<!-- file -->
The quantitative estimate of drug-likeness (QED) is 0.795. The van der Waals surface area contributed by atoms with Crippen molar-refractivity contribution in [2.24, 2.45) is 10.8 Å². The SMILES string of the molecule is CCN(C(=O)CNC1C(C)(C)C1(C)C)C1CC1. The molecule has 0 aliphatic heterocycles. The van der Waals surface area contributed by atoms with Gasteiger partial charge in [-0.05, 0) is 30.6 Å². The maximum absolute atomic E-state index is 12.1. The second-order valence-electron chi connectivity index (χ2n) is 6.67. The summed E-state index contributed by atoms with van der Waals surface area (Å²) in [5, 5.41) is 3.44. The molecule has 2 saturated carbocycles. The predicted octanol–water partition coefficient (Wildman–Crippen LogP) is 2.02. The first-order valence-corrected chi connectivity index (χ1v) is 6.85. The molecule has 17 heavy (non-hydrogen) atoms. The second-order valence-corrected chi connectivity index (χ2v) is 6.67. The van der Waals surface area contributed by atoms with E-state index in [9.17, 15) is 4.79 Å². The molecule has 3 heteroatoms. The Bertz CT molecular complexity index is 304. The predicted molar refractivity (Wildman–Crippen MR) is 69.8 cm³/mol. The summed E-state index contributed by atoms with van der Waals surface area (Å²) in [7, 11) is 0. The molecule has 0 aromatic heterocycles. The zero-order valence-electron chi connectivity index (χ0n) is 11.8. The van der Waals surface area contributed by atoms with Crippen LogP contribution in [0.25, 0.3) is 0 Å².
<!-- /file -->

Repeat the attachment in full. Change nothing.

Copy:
The quantitative estimate of drug-likeness (QED) is 0.795. The van der Waals surface area contributed by atoms with Crippen molar-refractivity contribution in [2.24, 2.45) is 10.8 Å². The SMILES string of the molecule is CCN(C(=O)CNC1C(C)(C)C1(C)C)C1CC1. The molecule has 0 aliphatic heterocycles. The van der Waals surface area contributed by atoms with Gasteiger partial charge in [-0.05, 0) is 30.6 Å². The maximum absolute atomic E-state index is 12.1. The second-order valence-electron chi connectivity index (χ2n) is 6.67. The summed E-state index contributed by atoms with van der Waals surface area (Å²) in [5, 5.41) is 3.44. The molecule has 2 saturated carbocycles. The predicted octanol–water partition coefficient (Wildman–Crippen LogP) is 2.02. The first-order valence-corrected chi connectivity index (χ1v) is 6.85. The molecule has 17 heavy (non-hydrogen) atoms. The second-order valence-corrected chi connectivity index (χ2v) is 6.67. The van der Waals surface area contributed by atoms with E-state index in [9.17, 15) is 4.79 Å². The molecule has 3 heteroatoms. The Bertz CT molecular complexity index is 304. The predicted molar refractivity (Wildman–Crippen MR) is 69.8 cm³/mol. The summed E-state index contributed by atoms with van der Waals surface area (Å²) in [7, 11) is 0. The molecule has 0 aromatic heterocycles. The zero-order valence-electron chi connectivity index (χ0n) is 11.8. The van der Waals surface area contributed by atoms with Crippen LogP contribution in [0.25, 0.3) is 0 Å².